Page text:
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Have you ever wondered why shoes hanging on a power line don’t get fried? Now you can get answers to these and all your energy-related questions. Just Ask an Expert!

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Answer: The power line you’ve observed is likely a low-voltage service drop wire that carries electricity from a utility pole to a building. (High-voltage power lines run along utility poles and are located much higher than 8 feet from ground level.) Service drop wires do not carry enough voltage or electricity to kill trees or even harm them, but they can hurt people! If you see any type of power line in contact with a tree, stay far away, and tell an adult to call SCE as soon as possible.

Answer: A magnet generates a magnetic field around itself because of the way atoms are arranged. An electromagnet only generates a magnetic field when an electric current is passing through it.

Answer: There are advantages and disadvantages of placing power lines underground. While low-voltage lines are sometimes placed underground in newer neighborhoods, it is not the preferred method for power lines that carry electric power over long distances. Please see our series of Q&A’s on the subject of overhead vs. underground click here for more specific information.

Answer: Very fast! If you could travel through wires as fast as electricity does–about 300,000 km per second–you could go around the world eight times in the time it takes to turn on a light switch.

Answer: Maddi asked this question just recently, but I’ll repeat my answer for you here. Most electricity in this country is produced at power plants where fossil fuels (coal, oil, natural gas) or renewable energy sources (such as water, wind, biomass, or geothermal) are used to turn turbines. The turbines turn electromagnets that are surrounded by heavy coils of copper wire. The moving magnets cause the electrons in the copper wire to move from atom to atom, generating electricity. Electricity can also be produced from sunshine, using special panels that convert sunlight into electricity. You can see these panels on the rooftops of many Southern California homes, businesses, and warehouses.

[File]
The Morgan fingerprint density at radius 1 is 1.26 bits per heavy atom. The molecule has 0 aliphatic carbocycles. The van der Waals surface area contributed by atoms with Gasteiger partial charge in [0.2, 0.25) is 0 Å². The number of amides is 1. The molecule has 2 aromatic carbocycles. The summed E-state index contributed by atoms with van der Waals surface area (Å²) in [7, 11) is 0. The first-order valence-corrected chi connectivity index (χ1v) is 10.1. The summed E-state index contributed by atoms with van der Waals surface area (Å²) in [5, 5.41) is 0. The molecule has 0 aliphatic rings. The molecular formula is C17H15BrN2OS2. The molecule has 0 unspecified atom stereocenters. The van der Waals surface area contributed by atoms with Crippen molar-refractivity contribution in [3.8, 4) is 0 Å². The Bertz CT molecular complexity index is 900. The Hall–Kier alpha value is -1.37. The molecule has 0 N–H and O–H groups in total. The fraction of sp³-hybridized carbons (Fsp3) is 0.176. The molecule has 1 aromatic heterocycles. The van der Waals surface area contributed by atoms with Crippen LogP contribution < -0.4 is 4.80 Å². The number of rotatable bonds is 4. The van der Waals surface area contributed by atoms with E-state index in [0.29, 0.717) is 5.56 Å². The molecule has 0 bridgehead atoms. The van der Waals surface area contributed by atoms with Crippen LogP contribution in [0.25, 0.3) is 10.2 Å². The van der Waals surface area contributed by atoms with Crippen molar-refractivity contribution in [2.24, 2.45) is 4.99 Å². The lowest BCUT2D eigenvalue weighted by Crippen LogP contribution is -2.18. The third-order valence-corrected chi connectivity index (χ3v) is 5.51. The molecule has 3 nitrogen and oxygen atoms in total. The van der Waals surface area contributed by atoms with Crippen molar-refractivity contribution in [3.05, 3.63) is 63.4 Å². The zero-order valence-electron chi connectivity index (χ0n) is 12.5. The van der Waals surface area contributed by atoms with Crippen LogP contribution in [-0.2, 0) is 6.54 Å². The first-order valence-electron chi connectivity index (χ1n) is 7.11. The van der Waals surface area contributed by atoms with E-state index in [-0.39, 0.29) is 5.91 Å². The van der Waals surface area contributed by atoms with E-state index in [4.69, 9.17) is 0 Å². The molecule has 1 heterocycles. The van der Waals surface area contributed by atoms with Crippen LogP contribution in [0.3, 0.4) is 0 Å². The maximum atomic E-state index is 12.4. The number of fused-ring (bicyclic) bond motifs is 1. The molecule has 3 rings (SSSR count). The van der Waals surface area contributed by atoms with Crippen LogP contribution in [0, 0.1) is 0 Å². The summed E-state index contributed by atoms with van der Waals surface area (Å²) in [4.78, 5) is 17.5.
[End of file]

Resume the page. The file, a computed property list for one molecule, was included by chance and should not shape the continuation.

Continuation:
Answer: Most electricity in this country is produced at power plants where fossil fuels (coal, oil, or natural gas) or renewable sources (such as water, wind, biomass, or geothermal energy) are used to turn turbines. The turbines turn electromagnets that are surrounded by heavy coils of copper wire. The moving magnets cause the electrons in the copper wire to move from atom to atom, generating electricity. Electricity can also be produced from sunshine, using special panels that convert sunlight into electricity. You can see these panels on the rooftops of many Southern California homes, businesses, and warehouses.

Answer: Here is a simple example of energy conversion: When you boil water using an electric teapot, electrical energy is converted to thermal energy, or heat. Energy conversion also occurs within your body, as your digestive process converts the chemical energy of food to the mechanical energy that you use to move and the thermal energy that keeps you warm.

Answer: The Expert does not recommend putting wet socks on an electric radiator. The socks could catch fire or create a shock hazard. Always keep socks and other flammable items, whether wet or dry, away from electric heaters.

Answer: This is one of our most popular questions, and it’s an important one. Electricity is a process that begins with electrons that orbit the center of atoms. When an outside force is applied, electrons can break free and get “bumped” from one atom to the next. The resulting continuous flow of electrons from atom to atom results in electricity. Electric power plants rely on this atomic process. Fossil fuel energy sources (such as coal, oil, or natural gas) or renewable energy sources (such as water or wind) are used to turn turbines. The turbines turn electromagnets that are surrounded by heavy coils of copper wire. The moving magnets create the outside force that causes the electrons in the copper wire to move from atom to atom, generating electricity.

Answer: You're right, Grace! Everything is indeed made out of particles! Unfortunately, even if we could make a magnifying lens strong enough to observe the electrons that generate electricity, we would not be able to see them because as light (photons) strikes the electrons, it changes their energy and their position.

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